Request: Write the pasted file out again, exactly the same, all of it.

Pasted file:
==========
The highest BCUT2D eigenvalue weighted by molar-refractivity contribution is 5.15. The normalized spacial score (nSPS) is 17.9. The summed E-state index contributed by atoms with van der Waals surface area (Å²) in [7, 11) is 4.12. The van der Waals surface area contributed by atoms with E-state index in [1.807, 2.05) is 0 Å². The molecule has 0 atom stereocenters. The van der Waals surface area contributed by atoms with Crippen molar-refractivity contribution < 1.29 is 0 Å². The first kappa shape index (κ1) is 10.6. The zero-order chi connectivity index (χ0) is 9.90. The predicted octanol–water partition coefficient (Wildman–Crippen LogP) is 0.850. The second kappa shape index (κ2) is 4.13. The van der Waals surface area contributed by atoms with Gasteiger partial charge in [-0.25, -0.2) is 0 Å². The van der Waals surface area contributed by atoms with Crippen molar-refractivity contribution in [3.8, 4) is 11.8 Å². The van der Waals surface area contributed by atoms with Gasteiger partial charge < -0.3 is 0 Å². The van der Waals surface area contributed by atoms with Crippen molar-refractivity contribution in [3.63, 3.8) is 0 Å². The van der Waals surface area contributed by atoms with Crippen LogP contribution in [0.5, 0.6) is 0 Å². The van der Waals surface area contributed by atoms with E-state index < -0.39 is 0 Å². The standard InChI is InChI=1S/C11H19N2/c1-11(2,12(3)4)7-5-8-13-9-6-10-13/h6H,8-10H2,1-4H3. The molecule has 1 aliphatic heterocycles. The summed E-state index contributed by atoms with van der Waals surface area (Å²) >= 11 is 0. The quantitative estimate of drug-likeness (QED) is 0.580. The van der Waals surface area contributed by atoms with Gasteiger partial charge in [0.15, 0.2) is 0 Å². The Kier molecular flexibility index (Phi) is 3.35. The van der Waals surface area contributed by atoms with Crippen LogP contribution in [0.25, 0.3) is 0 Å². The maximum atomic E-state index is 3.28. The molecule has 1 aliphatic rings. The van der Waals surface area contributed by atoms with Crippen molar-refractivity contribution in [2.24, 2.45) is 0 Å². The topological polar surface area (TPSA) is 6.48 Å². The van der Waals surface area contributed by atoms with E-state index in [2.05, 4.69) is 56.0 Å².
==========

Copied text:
The highest BCUT2D eigenvalue weighted by molar-refractivity contribution is 5.15. The normalized spacial score (nSPS) is 17.9. The summed E-state index contributed by atoms with van der Waals surface area (Å²) in [7, 11) is 4.12. The van der Waals surface area contributed by atoms with E-state index in [1.807, 2.05) is 0 Å². The molecule has 0 atom stereocenters. The van der Waals surface area contributed by atoms with Crippen molar-refractivity contribution < 1.29 is 0 Å². The first kappa shape index (κ1) is 10.6. The zero-order chi connectivity index (χ0) is 9.90. The predicted octanol–water partition coefficient (Wildman–Crippen LogP) is 0.850. The second kappa shape index (κ2) is 4.13. The van der Waals surface area contributed by atoms with Gasteiger partial charge in [-0.25, -0.2) is 0 Å². The van der Waals surface area contributed by atoms with Crippen molar-refractivity contribution in [3.8, 4) is 11.8 Å². The van der Waals surface area contributed by atoms with Gasteiger partial charge < -0.3 is 0 Å². The van der Waals surface area contributed by atoms with Crippen molar-refractivity contribution in [3.63, 3.8) is 0 Å². The van der Waals surface area contributed by atoms with Crippen LogP contribution in [0.5, 0.6) is 0 Å². The van der Waals surface area contributed by atoms with E-state index < -0.39 is 0 Å². The standard InChI is InChI=1S/C11H19N2/c1-11(2,12(3)4)7-5-8-13-9-6-10-13/h6H,8-10H2,1-4H3. The molecule has 1 aliphatic heterocycles. The summed E-state index contributed by atoms with van der Waals surface area (Å²) >= 11 is 0. The quantitative estimate of drug-likeness (QED) is 0.580. The van der Waals surface area contributed by atoms with Gasteiger partial charge in [0.15, 0.2) is 0 Å². The Kier molecular flexibility index (Phi) is 3.35. The van der Waals surface area contributed by atoms with Crippen LogP contribution in [0.25, 0.3) is 0 Å². The maximum atomic E-state index is 3.28. The molecule has 1 aliphatic rings. The van der Waals surface area contributed by atoms with Crippen molar-refractivity contribution in [2.24, 2.45) is 0 Å². The topological polar surface area (TPSA) is 6.48 Å². The van der Waals surface area contributed by atoms with E-state index in [2.05, 4.69) is 56.0 Å².